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Justifying Discrimination in the Name of Religious Freedom is Not a Good Idea

photo: bastique via Flickr

photo: bastique via Flickr

Evangelicals like Chuck Colson, Roman Catholics like Archbishop Donald Wuerl, and the other religious leaders who signed the “Manhattan Declaration” don’t seem to understand that justifying discrimination in the name of religious freedom is not a good idea.

For example, Wuerl and the DC city council are at loggerheads over a new non-discrimination bill. As Wuerl correctly describes it,

Under the bill, religious organizations would be exempt from participating in ceremonies or from teaching about same-sex marriage in religion classes and retreats in accord with their faith beliefs, but they would be required to recognize and promote same-sex marriage everywhere else, including in employment policies, and adoption and foster-care policies, against their beliefs.

Shorter Wuerl: “God forbid that same sex couples be allowed to adopt children, or care for them as foster parents, or have health benefits through their legal partner’s employment. We certainly won’t be a party to such immorality.”

Archbishop, if the government offers grants to provide housing for low-income people that have strings attached that you disagree with, such as prohibiting discrimination against certain family arrangements, don’t apply for the grant. It’s that simple. No one is holding a gun to your head, saying “take this money or else.”

This isn’t about religious freedom — it’s about churches asking for special rights: the right to legally discriminate in workplace practices and the right to legally discriminate in the delivery of publicly funded social services.

As a Christian and a pastor, seeing the signers of the Manhattan Declaration trying to justify discrimination on the basis of the Christian faith makes me sick. In the mid-20th century, the Dutch Reformed Church justified apartheid in South Africa on religious grounds, much to their shame today. At the same time in the US, southern evangelicals were doing the same in their defense of Jim Crow. Now we see the leaders of today’s American evangelicals and Roman Catholics following this same path with regard to gays and lesbians.

When the US Supreme Court ruled in Loving v Virginia that laws banning interracial marriages were unconstitutional, that didn’t force religious groups to conduct marriages of mixed race couples. It did, however, require them to treat such couples as legally married in the eyes of the state. As Iowa Supreme Court Justice Mark Cady wrote in Varnum v Brien last April [pdf],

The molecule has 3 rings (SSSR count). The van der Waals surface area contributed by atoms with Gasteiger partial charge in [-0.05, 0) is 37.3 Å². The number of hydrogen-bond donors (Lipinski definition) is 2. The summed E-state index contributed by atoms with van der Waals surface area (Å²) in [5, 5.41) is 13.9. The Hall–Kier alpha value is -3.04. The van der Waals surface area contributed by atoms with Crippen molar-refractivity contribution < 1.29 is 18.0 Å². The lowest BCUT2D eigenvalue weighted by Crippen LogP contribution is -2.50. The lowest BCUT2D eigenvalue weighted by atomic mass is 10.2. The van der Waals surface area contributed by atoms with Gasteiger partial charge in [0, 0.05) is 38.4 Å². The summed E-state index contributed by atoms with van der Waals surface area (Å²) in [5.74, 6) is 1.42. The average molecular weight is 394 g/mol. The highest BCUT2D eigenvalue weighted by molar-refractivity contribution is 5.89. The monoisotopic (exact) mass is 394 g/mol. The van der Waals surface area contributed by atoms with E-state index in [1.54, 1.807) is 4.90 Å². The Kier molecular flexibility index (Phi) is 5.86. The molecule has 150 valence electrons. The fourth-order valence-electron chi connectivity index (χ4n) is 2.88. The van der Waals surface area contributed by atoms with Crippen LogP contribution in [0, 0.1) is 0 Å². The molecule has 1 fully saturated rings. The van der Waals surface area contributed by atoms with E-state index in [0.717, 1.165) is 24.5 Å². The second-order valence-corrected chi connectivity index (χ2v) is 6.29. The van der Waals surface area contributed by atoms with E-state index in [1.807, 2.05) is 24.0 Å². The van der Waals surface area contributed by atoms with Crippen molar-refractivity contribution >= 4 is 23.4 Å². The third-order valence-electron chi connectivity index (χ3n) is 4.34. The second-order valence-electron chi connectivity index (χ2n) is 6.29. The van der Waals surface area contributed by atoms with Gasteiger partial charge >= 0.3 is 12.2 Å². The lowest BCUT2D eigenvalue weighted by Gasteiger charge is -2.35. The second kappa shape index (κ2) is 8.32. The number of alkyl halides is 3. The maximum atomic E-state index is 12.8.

A religious denomination can still define marriage as a union between a man and a woman, and a marriage ceremony performed by a minister, priest, rabbi, or other person ordained or designated as a leader of the person’s religious faith does not lose its meaning as a sacrament or other religious institution. The sanctity of all religious marriages celebrated in the future will have the same meaning as those celebrated in the past. The only difference is civil marriage will now take on a new meaning that reflects a more complete understanding of equal protection of the law. This result is what our [Iowa state] constitution requires.

Cady wrote a unanimous court decision for the state of Iowa, but his words explain why anti-discrimination laws do not conflict with religious freedom.

Colson, Wuerl, and their co-signers may be Christians, but the statement they released hardly speaks for all who claim the name of Christ. In their statement they say

We recognize the duty to comply with laws whether we happen to like them or not, unless the laws are gravely unjust or require those subject to them to do something unjust or otherwise immoral.

Which practices, I wonder, are gravely unjust? Hypothetically speaking, how about an evangelical housing agency refusing to give the same-sex partner of one of their employee’s health insurance in the same way that the partners of other employees are covered? What about a catholic hospital or nursing home that refuses to allow a legally married same sex partner the power to make decisions on behalf of their incapacitated spouse?

Hmmm . . . religious leaders proudly passing by the victims of injustice. Why does this sound familiar?

Oh, yes, now I remember.

Maybe these folks need to read their Bibles a little more thoroughly, before parading their love of discrimination in public. The rest of us who call ourselves Christian sure would appreciate it, as would those of any religious tradition (or no religious tradition at all) who work for justice.

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I'm an ordained Lutheran pastor with a passion for language, progressive politics, and the intersection of people's inner sets of ideals and beliefs (aka "faith" to many) and their political actions. I mostly comment around here, but offer a weekly post or two as well. With the role that conservative Christianity plays in the current Republican politics, I believe that progressives ignore the dynamics of religion, religious language, and religiously-inspired actions at our own peril. I am also incensed at what the TheoCons have done to the public impression of Christianity, and don't want their twisted version of it to go unchallenged in the wider world. I'm a midwesterner, now living in the Kansas City area, but also spent ten years living in the SF Bay area. I'm married to a wonderful microbiologist (she's wonderful all the way around, not just at science) and have a great little Kid, for whom I am the primary caretaker these days. I love the discussions around here, especially the combination of humor and seriousness that lets us take on incredibly tough stuff while keeping it all in perspective and treating one another with respect.

And Preview is my friend.